|07-06-2014 06:31 PM|
|07-06-2014 04:48 PM|
|MariaCarin||i'm looking for a rescue to pull a gs for me urgently do you know what i can do?|
|04-30-2014 11:48 PM|
|YORCHI||FWIW, we used hand sanitizer on our hands before entering the house and touching the puppies and parents. Then we washed our hands and used hand sanitizer again before getting into our car and coming home.|
|04-30-2014 09:56 PM|
At 7 weeks, even 5 weeks, they can actually support a fever, so chances are they are not going to DIE from something that an older dog coughs once or twice from, like canine herpes, which is actually everywhere, moreso even than parvo or distemper. You all don't here about it much because by the time you get your puppies their temperature is up to 101.5 and a fever of 102 or 103 knocks it out. People never realize their pup is sick. But, breeders know about it because new puppies are at 96 degrees and cannot support a fever that can kill it. It will cause massive internal bleeding and can wipe out an entire litter. So, you are right, I always warn when someone suggests taking a bitch and pups in for a check after whelping. Any illness can be devastating for young puppies.
In the 20 minutes you are at the vet for first shots, you might be exposed to parvo if it is there. A fly might have been on an offering outside, and then came in and sat on the table, and maybe it is enough to transmit the disease. Maybe. But in a shelter atmosphere, those flies are everywhere. They are moving from poop to poop and puppies in the shelter are so much more likely to become infected being there 24/7, in a kennel, bored, eating poop, exposed.
|04-30-2014 03:30 PM|
|04-30-2014 01:07 AM|
|my boy diesel||
The pup must be exposed to the disease.
i know that lol
however the op exposed the pups in all likelihood when they went to visit unless there was a tub of disinfectant by the door when they walked in since parvo is everywhere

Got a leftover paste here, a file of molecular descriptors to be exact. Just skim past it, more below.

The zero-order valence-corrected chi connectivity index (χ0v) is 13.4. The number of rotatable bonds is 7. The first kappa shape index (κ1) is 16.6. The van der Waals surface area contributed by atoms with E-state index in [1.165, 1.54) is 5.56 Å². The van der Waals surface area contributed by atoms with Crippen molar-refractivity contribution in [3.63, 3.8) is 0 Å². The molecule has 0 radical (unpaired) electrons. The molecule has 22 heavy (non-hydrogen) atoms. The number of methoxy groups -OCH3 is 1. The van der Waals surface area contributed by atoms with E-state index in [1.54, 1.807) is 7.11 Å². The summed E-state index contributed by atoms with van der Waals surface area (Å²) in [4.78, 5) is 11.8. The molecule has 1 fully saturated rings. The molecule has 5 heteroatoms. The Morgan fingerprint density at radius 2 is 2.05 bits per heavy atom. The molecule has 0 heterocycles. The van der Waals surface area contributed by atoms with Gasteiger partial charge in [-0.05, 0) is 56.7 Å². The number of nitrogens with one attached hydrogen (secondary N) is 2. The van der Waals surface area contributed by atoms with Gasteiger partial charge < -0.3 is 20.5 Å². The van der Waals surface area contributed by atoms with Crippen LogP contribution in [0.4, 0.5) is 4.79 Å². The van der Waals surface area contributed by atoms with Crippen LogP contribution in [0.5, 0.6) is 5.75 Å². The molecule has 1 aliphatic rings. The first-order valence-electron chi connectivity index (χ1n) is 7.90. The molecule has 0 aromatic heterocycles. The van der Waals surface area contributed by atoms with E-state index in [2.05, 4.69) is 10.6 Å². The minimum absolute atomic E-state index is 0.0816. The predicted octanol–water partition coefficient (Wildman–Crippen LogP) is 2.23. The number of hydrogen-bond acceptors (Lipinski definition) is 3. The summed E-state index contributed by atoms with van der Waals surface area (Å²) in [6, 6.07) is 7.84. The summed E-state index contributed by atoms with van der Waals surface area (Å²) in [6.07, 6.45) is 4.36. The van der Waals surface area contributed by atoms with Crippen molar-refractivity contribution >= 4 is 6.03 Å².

flies can transmit the disease even if nobody visits
and if they take the pups to the vet selzer you have said in numerous other threads that is another way they get sick
|04-30-2014 12:54 AM|
Sounds to me like the pup has won the lottery!
|04-29-2014 04:28 PM|
I volunteer with an awesome GSD rescue. We pull shepherd and shepherd mix puppies from shelters - often with mama dog. It is not unusual for at least some of those puppies to die, before we even get them into foster homes. Shelters and rescues can know all about scheduling for vaccinations and deworming, but once the puppy is exposed to something in the shelter, that is a moot point.
It is true that there are never any guarantees. In this case, the OP already adopted a GSD puppy from a shelter that contracted distemper. That puppy is dead.
|04-29-2014 04:19 PM|
Puppies that have been dumped at the shelter are far more likely to have come from situations where people are not very conscientious right out of the gate. And the chances of being exposed to dogs from owners who are not very conscientious is just way higher. So if it is about stacking the deck in our favor, go to the breeder who bred their pets, but is caring for them, over the breeder who dumped the dam and pups in the shelter.
As for shelter workers knowing more about vaccine schedules, that may be. We know that if this breeder is going to vaccinate at 5 weeks, they are not very knowledgeable in this area. But, depending on when the dam's immunity wears off, could be any time if she was vaccinated, 7 weeks, 9 weeks, we don't know. So, the chances that the puppy, even vaccinated at the shelter will have been vaccinated AFTER the immunity wore off, and AFTER it has had the chance for the antibodies to build up in its system, but BEFORE it is exposed is really almost impossible. And a lot of shelters, in realizing this, when they have a parvo outbreak, they euthanize all of them, all the pups, dogs that could have possibly been exposed in the shelter. That is what they do here.
Getting puppies out of shelter situations may be a higher priority, but getting a puppy that isn't seriously ill out of the gate, you are better off going with that breeder. Even an imperfect one that is just breeding pets for $200.
If the OP has dealt with distemper already from a shelter, than I can certainly understand avoiding the shelter altogether.
|04-29-2014 03:45 PM|
|my boy diesel||
there is no guarantee these pups wont become ill with whatever either
in fact good rescues or shelters usually know a good deal more about vaccination and deworming schedules than a person who had an oopsie litter
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